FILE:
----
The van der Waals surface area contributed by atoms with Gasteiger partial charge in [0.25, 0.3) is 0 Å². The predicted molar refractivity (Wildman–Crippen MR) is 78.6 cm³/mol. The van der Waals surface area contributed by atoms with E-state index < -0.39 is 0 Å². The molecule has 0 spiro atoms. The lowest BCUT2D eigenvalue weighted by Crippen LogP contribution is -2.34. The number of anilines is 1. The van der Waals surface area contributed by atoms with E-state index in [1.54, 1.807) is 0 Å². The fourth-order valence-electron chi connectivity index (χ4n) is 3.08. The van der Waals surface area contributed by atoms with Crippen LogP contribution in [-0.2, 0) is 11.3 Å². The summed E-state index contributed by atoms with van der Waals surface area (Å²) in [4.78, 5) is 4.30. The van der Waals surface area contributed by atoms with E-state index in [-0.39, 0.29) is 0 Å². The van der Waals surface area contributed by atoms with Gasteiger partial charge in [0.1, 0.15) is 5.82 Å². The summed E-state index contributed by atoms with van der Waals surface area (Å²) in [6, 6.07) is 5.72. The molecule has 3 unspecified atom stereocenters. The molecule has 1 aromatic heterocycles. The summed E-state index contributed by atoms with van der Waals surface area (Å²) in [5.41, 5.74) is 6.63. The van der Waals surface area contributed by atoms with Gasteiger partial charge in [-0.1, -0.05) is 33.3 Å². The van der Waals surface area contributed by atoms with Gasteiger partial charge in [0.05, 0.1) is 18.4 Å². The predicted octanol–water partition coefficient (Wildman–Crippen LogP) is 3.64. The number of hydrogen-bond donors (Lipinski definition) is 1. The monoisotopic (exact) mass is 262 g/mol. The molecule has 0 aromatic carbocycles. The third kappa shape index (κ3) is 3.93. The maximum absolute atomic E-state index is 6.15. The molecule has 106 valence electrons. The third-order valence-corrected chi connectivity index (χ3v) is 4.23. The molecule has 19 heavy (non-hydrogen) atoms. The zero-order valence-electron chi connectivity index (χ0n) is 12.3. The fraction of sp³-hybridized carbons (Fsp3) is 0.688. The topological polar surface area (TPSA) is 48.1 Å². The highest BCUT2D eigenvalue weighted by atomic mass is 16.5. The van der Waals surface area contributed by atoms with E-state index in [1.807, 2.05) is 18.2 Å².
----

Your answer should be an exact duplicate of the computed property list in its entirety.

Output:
The van der Waals surface area contributed by atoms with Gasteiger partial charge in [0.25, 0.3) is 0 Å². The predicted molar refractivity (Wildman–Crippen MR) is 78.6 cm³/mol. The van der Waals surface area contributed by atoms with E-state index < -0.39 is 0 Å². The molecule has 0 spiro atoms. The lowest BCUT2D eigenvalue weighted by Crippen LogP contribution is -2.34. The number of anilines is 1. The van der Waals surface area contributed by atoms with E-state index in [1.54, 1.807) is 0 Å². The fourth-order valence-electron chi connectivity index (χ4n) is 3.08. The van der Waals surface area contributed by atoms with Crippen LogP contribution in [-0.2, 0) is 11.3 Å². The summed E-state index contributed by atoms with van der Waals surface area (Å²) in [4.78, 5) is 4.30. The van der Waals surface area contributed by atoms with E-state index in [-0.39, 0.29) is 0 Å². The van der Waals surface area contributed by atoms with Gasteiger partial charge in [0.1, 0.15) is 5.82 Å². The summed E-state index contributed by atoms with van der Waals surface area (Å²) in [6, 6.07) is 5.72. The molecule has 3 unspecified atom stereocenters. The molecule has 1 aromatic heterocycles. The summed E-state index contributed by atoms with van der Waals surface area (Å²) in [5.41, 5.74) is 6.63. The van der Waals surface area contributed by atoms with Gasteiger partial charge in [-0.1, -0.05) is 33.3 Å². The van der Waals surface area contributed by atoms with Gasteiger partial charge in [0.05, 0.1) is 18.4 Å². The predicted octanol–water partition coefficient (Wildman–Crippen LogP) is 3.64. The number of hydrogen-bond donors (Lipinski definition) is 1. The monoisotopic (exact) mass is 262 g/mol. The molecule has 0 aromatic carbocycles. The third kappa shape index (κ3) is 3.93. The maximum absolute atomic E-state index is 6.15. The molecule has 106 valence electrons. The third-order valence-corrected chi connectivity index (χ3v) is 4.23. The molecule has 19 heavy (non-hydrogen) atoms. The zero-order valence-electron chi connectivity index (χ0n) is 12.3. The fraction of sp³-hybridized carbons (Fsp3) is 0.688. The topological polar surface area (TPSA) is 48.1 Å². The highest BCUT2D eigenvalue weighted by atomic mass is 16.5. The van der Waals surface area contributed by atoms with E-state index in [1.807, 2.05) is 18.2 Å².